How to Choose Protein Bars for Kids

dad doing little girl's hair while she eats protein bar

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A protein bar can provide quick and convenient nourishment but parents often have questions. Are these protein bars healthful options for kids? With so many brands out there, is there such a thing as a more nutritious choice? Can these bars be used as meals or snacks? Do kids need additional protein?

Protein bars vary substantially from brand to brand, and even within the same brand's varieties. A protein bar is typically more robust than a granola bar, as they are higher in protein. This sounds like a good thing, but these bars can also be full of added vitamins, non-nutritive sweeteners, and other ingredients. They may also contain very high amounts of protein, so label reading is a must.

In addition, some packaging can have diet culture messaging—so for older kids who can read, this is important to look out for. Find out when it's a good time to reach for a pint-sized protein bar and what to look for when shopping for one.

How Much Protein Do Kids Need?

Since the body doesn’t store protein, it is crucial to spread out intake throughout the day. The body’s demand for protein is always changing so it’s more sensible to eat small amounts as the day goes along instead of a large chunk at one meal. Children do have higher protein requirements than adults. However, the requirement is based on body weight so the overall daily needs for children are still generally lower than adults. But, as with adults, there is such a thing as too much.

To support growth, kids need to eat adequate amounts of protein each day. The 2015-2020 Dietary Guidelines for Americans recommend that children age 4 to 8 consume about 19 grams of protein a day, and children age 9 to 3 get 34 grams of protein a day.

This means that 5 to 10 grams at meals and snacks throughout the day can easily satisfy protein needs. For reference, a large egg contains 6 grams of protein, a tablespoon of peanut butter contains 4 grams of protein, 1/4 cup of refried beans contains 4 grams, and a slice of whole grain bread contains around 6 grams of protein.

Protein bars can be handy when you're on-the-go and need a shelf-stable snack. But, because kids don't need large quantities of protein all at once, it's important to choose bars that do not contain large amounts of protein. In addition, many foods contain the 5-10 grams of protein recommended for a child's meal or snack and cost a lot less than protein bars.

Kid-Friendly Protein Bars

When at the store, look for protein bars with simple and recognizable ingredients. When possible, seek out brands that use dried fruit to sweeten and who skip the supplemental protein powders.

Opt for bars that do not contain hydrogenated oils (aka trans fats). Choosing a bar where added sweeteners (sugar, corn syrup, glucose, malt syrup, etc.) are missing or lower down on the ingredient list will help reduce added sugar intake at snack time.

The following are some examples of kid-friendly protein bars:

  • Clif Z bar: These bars are made with organic ingredients. These bars do not have diet culture wording on their wrappers, contain 5 grams of protein per bar, and have a balance of carbohydrate, fat, and protein. Flavors include Iced Oatmeal Cookie and Peanut Butter Chocolate Chip.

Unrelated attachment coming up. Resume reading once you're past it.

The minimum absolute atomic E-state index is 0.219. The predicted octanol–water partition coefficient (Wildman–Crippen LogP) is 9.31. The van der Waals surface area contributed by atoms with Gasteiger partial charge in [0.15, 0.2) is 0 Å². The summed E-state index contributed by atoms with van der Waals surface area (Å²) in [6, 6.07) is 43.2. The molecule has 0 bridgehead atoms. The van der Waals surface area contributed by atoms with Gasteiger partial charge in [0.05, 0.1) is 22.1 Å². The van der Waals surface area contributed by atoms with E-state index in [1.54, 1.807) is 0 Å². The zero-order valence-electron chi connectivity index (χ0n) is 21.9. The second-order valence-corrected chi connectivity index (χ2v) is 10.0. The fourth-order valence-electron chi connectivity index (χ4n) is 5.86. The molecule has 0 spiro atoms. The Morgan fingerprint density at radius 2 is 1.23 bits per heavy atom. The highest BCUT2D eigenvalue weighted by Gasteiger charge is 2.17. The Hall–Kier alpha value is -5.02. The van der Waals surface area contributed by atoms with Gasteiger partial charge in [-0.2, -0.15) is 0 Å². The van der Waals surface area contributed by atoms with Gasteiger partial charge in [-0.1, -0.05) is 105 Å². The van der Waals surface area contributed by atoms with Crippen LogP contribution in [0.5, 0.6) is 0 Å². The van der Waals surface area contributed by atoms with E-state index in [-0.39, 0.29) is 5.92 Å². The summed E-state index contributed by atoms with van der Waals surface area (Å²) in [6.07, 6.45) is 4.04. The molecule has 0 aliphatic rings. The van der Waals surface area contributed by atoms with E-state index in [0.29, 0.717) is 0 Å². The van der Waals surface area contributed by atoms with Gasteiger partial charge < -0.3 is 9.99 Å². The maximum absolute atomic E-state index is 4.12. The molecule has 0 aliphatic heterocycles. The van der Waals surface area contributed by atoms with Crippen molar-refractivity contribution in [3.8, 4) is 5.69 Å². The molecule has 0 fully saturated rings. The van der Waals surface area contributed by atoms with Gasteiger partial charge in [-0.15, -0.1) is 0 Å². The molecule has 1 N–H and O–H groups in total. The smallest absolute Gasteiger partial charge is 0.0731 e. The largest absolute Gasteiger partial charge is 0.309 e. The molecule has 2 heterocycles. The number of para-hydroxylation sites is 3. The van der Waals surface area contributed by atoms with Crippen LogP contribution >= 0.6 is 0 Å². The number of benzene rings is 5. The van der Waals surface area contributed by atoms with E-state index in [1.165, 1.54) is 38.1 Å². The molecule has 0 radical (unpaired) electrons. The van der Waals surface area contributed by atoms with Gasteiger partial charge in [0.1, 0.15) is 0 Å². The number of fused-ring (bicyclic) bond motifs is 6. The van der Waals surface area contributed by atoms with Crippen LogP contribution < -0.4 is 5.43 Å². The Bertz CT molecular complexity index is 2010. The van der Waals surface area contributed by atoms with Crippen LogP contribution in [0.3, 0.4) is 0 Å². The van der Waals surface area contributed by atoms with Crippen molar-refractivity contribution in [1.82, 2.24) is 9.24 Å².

• RX bars: Free of dairy, gluten, and soy, these bars can be an option for children with allergies. The bars have simple ingredient lists that make it easy to see if they contain anything your child might be allergic to. Flavor offerings include Apple Cinnamon Raisin and Chocolate Chip.
  • Zing bars: These bars come in a wide variety of flavors (Coconut Cashew Crisp—yes please!). They also come in a half-sized version for younger kids or to pair with other foods at snack time.

Homemade Protein Bars for Kids

With a few common pantry staples, you can whip up a homemade batch of bars with 6 grams of protein per serving. The following recipe's combo of creamy nut butter, natural sweeteners, crunchy nuts, and dried fruit are sure to please just about any kid.

There are several ways to make this recipe allergen-friendly. Replace the wheat germ with 1/4 cup extra brown rice cereal to make these bars gluten-free; also be sure to use certified gluten-free cereal and rolled oats. To accommodate nut allergies, replace the nut butter with sunflower butter and omit the almonds.

Crunchy Nut Butter Bars

This recipe makes 14 bars:

  • 1/2 cup honey
  • 1/2 cup almond butter or peanut butter
  • 2 tablespoons maple syrup
  • 1 tablespoon canola oil
  • 1/4 cup light brown sugar
  • 1/4 teaspoon cinnamon
  • 2 cups rolled oats
  • 2 cups crisp brown rice cereal
  • 1/4 cup toasted wheat germ
  • 1/2 cup chopped almonds
  • 1 cup chopped dried fruit (suggestions: figs, apricots, cherries, blueberries)
  • 1/2 teaspoon kosher salt
  1. Spray a 9x13-inch baking dish with cooking spray and set aside.
  2. In a small saucepan combine honey, nut butter, maple syrup, canola oil, brown sugar, and cinnamon. Stir and cook over medium heat until mixture just begins to bubble, about 3 to 5 minutes.
  3. In a large bowl, combine oats, rice cereal, wheat germ, almonds, dried fruit, and salt.
  4. Pour nut butter mixture over oatmeal mixture and stir gently with a spatula until well combined.
  5. Transfer to the baking dish, cover with parchment paper, and press firmly into dish.
  6. Allow bars to cool completely in the refrigerator before cutting into squares or bars.
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  1. U.S. Department of Health and Human Services, U.S. Department of Agriculture. Appendix 7. Nutritional goals for age-sex groups based on dietary reference intakes and Dietary Guidelines recommendations. In 2015–2020 Dietary Guidelines for Americans. 8th ed. 2015.